It all started a week ago. National Australia Bank, one of the largest in the country, had a technical malfunction in its core system. Within hours, a simple problem had practically brought a large part of Australia’s banking system to its knees. It was a crazy turn of events.
You see, banks don’t use regular operating systems or database applications; they run specialty software that is intended to synchronize complex operations like cash deposits, overnight interbank drafts, central bank facilities, electronic transfers, credit card monitoring, and a host of sensitive data.
When something goes wrong, it can throw the entire system into disarray, and customers end up getting hurt.
In NAB’s case, a corrupt file overloaded the bank’s payment system, and this single failure eventually cascaded to other parts of their operations.
Much to their surprise and fury, many customers found that their account balances had been blotted out, automatic payments (mortgages, car payments, insurance premiums) had not been drafted, and payment cards no longer functioned.
Because of NAB’s relative size in the country, the bank’s infrastructure handles transactions for many of Australia’s smaller banks, so those banks’ customers were affected too.
This is similar, for example, to how Citi in New York processes international transactions on behalf of many small community banks in the United States. If something happens to Citi’s technical architecture, all of the other banks are affected.
I met several folks over the weekend who were hit by NAB’s system failure– the stories were generally the same… people with a cart full of groceries at the checkout line unable to pay for their food. Needless to say, the ATMs weren’t working either, and no one would accept checks.
NAB worked feverishly all weekend trying to fix the problem, and locals prepared for a lean couple of days while they waited for access to their cash. Even today (a week later), several thousand NAB accounts are still frozen, and people are unable to withdraw their own money.
It’s unclear yet if the ultimate cause was a pure technical glitch or a malicious attack. Bank IT security systems are far from impenetrable, and the recent StuxNet virus (which can bring down complex infrastructure control systems) shows how sophisticated some electronic attacks are becoming.
Now, I’m not one to live in a state of fear and paranoia for what may or may not happen in the future… but it would be outright foolish to dismiss the possibility that many of the basic systems we take for granted may experience failure.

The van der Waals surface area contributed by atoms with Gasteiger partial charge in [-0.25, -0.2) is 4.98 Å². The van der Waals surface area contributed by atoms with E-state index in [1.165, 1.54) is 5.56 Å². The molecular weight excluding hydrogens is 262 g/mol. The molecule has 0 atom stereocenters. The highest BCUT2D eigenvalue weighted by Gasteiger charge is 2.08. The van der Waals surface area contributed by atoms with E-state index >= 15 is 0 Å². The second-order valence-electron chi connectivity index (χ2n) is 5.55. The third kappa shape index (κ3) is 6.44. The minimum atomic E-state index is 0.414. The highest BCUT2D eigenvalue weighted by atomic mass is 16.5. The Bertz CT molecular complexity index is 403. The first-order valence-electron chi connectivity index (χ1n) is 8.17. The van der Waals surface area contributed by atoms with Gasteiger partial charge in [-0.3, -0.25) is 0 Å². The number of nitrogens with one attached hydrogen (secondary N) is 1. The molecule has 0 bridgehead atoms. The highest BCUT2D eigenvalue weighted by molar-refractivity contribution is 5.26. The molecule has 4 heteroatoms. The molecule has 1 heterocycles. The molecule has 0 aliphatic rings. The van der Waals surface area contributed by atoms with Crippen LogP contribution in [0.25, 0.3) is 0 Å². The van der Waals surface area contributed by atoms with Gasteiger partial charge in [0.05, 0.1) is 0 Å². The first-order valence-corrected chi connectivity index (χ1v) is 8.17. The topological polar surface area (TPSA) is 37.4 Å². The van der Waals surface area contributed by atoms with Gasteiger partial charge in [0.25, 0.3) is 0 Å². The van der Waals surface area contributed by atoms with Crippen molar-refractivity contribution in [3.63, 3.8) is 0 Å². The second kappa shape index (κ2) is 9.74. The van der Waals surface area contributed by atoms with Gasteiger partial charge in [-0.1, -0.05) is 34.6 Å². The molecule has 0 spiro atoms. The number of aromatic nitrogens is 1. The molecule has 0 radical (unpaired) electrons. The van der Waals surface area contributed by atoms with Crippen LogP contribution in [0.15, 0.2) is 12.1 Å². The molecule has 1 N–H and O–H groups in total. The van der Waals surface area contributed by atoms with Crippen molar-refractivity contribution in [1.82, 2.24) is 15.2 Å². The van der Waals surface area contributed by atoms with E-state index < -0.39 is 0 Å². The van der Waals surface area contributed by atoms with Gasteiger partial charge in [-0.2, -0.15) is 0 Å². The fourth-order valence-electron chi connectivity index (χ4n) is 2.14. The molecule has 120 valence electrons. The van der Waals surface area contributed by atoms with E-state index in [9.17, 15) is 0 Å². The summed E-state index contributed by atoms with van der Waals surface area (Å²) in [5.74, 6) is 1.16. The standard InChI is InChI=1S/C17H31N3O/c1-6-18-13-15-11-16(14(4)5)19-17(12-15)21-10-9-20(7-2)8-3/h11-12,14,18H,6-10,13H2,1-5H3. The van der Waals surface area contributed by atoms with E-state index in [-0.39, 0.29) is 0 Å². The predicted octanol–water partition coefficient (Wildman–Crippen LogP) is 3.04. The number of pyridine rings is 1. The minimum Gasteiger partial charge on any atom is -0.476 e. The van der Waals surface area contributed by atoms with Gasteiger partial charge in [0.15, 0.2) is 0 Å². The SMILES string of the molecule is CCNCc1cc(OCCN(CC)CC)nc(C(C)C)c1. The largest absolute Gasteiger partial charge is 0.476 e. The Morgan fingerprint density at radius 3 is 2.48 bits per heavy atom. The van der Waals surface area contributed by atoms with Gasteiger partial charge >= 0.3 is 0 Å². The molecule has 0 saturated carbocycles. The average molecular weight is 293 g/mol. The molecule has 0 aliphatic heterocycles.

I’ve seen it before in many parts of the world, including North America and Europe– no fuel at the gas stations, limited food supplies at the grocery store, long-term power outages, etc. NAB’s very public failure demonstrates another important example.
Common sense preparedness is key, and one of the ways to do that is through sovereign diversification. In the case of banking, it’s reasonable to assume that what affects one set of banks in one jurisdiction will likely not affect other banks in other jurisdictions.
Let’s say you’re from Toronto and wake up one morning to find your Canadian bank accounts frozen; if you have some savings stashed away at another bank in Hong Kong, Singapore, or Labuan, then you will still have access to cash, and hence still be able to put food on the table for your family.
It may also be beneficial to keep some amount of hard currency on hand, particularly US dollars, euros, pounds sterling, and Swiss francs in that order. These are the most widely recognized currencies in the world that people are most likely to accept for normal transactions.
Though not yet broadly accepted as media of exchange, gold and silver are also solid additions to an emergency cash hoard. I recommend widely circulated coins over bars– the coins are more recognizable and don’t need to be weighed or assayed.
I also believe in having an escape pad outside of your home country– this is beneficial for many reasons, including the possibility for financial return, being able to move large sums of money overseas, and having a place to go if/when you hit the eject button.
The sustainable community that I plan on launching next year will be exactly this sort of place– functional, sustainable, and designed for system failure. I look forward to discussing the concept further with you in future letters, as well as at our upcoming offshore workshop.